Would the U.S. government consider offering amnesty to whistleblower Edward Snowden?
In an interview with CBS’ 60 Minutes, NSA official Rick Ledgett suggested that, if Snowden assisted in “securing” the data he spirited out of the country earlier this year, the government might have a “conversation” about letting him back into the United States.
“I would need assurances that the remainder of the data could be secured and my bar for those assurances would be very high,” Ledgett told the news program, according to Time. “It would be more than just an assertion on his part.”
But NSA director Keith Alexander countered that idea, suggesting that people need to be held accountable for their actions, and that granting Snowden amnesty might encourage others to abscond with intelligence secrets.
Snowden currently resides in Russia, which granted him a one-year asylum. In June, he began feeding top-secret NSA documents (downloaded while he served as a system administrator at an agency outpost in Hawaii) to The Guardian and other newspapers. Many of those documents suggested that the NSA, tasked with intercepting communications from terrorists and foreign governments, collects massive amounts of information on ordinary Americans.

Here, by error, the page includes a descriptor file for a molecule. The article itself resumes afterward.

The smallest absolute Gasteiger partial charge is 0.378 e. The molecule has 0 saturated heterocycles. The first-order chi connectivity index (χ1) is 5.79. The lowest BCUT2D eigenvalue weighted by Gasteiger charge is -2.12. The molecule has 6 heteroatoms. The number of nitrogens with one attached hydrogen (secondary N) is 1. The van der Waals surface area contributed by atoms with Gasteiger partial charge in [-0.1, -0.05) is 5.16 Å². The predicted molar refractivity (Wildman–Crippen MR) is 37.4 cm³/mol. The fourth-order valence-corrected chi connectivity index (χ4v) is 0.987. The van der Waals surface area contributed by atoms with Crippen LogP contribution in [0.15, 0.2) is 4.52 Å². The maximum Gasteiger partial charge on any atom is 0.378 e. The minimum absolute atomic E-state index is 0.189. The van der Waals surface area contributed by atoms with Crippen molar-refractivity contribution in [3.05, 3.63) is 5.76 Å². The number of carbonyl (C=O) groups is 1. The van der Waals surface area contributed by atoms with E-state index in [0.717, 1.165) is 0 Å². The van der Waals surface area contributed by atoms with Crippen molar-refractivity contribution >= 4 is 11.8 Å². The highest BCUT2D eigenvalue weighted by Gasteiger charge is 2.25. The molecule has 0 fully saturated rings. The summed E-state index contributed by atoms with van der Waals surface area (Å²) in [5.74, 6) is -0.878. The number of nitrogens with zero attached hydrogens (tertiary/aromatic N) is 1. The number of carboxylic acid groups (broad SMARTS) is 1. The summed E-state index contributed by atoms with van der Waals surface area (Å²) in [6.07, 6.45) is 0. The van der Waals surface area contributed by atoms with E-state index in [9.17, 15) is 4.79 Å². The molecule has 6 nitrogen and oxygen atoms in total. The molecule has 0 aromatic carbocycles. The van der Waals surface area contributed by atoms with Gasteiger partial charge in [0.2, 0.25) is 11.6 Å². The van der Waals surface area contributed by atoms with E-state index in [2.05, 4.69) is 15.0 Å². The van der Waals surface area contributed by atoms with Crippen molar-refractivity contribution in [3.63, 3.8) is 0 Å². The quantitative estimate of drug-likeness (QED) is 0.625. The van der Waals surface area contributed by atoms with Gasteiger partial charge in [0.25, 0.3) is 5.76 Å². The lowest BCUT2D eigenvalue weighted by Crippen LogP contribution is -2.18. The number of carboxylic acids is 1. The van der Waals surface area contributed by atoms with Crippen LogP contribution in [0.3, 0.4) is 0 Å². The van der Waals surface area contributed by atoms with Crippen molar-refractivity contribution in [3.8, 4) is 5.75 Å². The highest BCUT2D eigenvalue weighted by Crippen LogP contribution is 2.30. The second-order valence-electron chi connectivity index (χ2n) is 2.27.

Those revelations ignited a firestorm of controversy. In response, President Barack Obama announced earlier this month that he plans on reining in the NSA’s surveillance programs, but the extent of those measures remains unclear. “I’ll be proposing some self-restraint on the NSA. And… to initiate some reforms that can give people more confidence, ” he told television reporter Chris Matthews during a taped interview for MSNBC, according to Politico. But he also acknowledged that, while the NSA is blocked by its charter from engaging in domestic surveillance, the agency is “not constrained by laws” when it comes to operating outside U.S. borders.
Also in December, a report in The Washington Post suggested that the NSA tracks roughly 5 billion mobile phones every day, dumping the location records into a massive database for agency analysts and others to mine for insight. NSA officials told the Post they had no way of knowing how many Americans might have found their data swept up in that massive collection process.
Image: The Guardian